I have no proof of the above, but the assumptions are plausible.

    Regards.
     
    Tempore747 likes this.
  8. Betzel

    Betzel Registered User

    Dec 1, 2010
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    Greetings. My question is not about a swinger; it's a Junghans wall clock.

    A second-hand shop I frequent has a smallish wooden (looks like oak or a veneer) mechanical (2 train) wall clock for sale with what looks like a silver dial with the Junghans star logo on the top (between the center and 12:00) and "Made in Italy" marked at the bottom of the dial below 6:00. I have never seen anything like this before, and then stumbled across this thread, so I thought I'd ask. I suspect it's a bim-bam, with a 3-gong-rod chime, but did not look very close thinking it was another post WWII collaboration item. Maybe that's untrue? Were wall clocks part of this inter-war arrangement? If so, I may be able to get some photos...

    Any help is appreciated. I don't have Schmid's book :-(
     
  9. new2clocks

    new2clocks Registered User
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    Pictures of the dial, back of movement (with all inscriptions that may be on the movement) and the clock in general may be helpful in assisting with your questions.

    Junghans' "Made in Italy" clocks have not been presented on this board very much, so we would be very interested in the clock.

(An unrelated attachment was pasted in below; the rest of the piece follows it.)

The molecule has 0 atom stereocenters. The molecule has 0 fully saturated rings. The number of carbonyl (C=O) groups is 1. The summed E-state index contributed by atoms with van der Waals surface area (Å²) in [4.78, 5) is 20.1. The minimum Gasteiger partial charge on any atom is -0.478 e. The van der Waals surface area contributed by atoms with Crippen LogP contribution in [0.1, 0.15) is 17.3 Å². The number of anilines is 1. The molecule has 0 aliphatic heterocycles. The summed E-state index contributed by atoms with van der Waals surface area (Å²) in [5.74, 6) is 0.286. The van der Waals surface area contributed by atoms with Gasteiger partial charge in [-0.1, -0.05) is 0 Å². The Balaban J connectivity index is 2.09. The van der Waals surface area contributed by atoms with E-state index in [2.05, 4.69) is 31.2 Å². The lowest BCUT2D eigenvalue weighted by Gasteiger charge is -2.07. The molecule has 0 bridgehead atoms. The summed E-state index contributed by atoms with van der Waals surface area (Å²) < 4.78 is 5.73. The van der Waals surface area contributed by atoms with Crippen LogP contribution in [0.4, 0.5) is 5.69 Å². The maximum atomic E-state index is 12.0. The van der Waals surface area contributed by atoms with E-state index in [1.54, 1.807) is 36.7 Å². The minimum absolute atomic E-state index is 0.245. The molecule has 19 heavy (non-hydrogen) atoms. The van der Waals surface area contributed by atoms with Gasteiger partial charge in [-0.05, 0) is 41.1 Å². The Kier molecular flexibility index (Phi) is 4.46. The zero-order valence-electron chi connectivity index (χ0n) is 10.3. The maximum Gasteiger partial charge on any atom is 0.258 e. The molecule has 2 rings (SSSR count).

Regards.
     
  10. Uhralt

    Uhralt Registered User
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    Sep 4, 2008
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    In the swinger originally presented the "Made in Italy" looks much more faint than the numerals. It seems to be added to the dial after the firing process of the enamel and is therefore less stable. it would be interesting to see if in your clock this is also the case. I think it supports the idea that this was added for export reasons.

    Uhralt
     
  11. Betzel

    Betzel Registered User

    Dec 1, 2010
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    OK, I will try and sneak a peek to get some pictures.

    I have another Junghans wall clock marked "Foreign" (seems it was a UK import requirement from WWI?) This one actually says: Made in Italy. Maybe that means they put the dial on to help sell stuff after the war? But, I just gave a friend a W777 which was from '48 --had Germany right on the dial. If people think this should go in another thread, please direct me.

    I've only seen the insides of a swinger (?) from Steffan Pahlow on youtube. They are good repair (but not conservation) videos, if you are interested.
     
  12. new2clocks

    new2clocks Registered User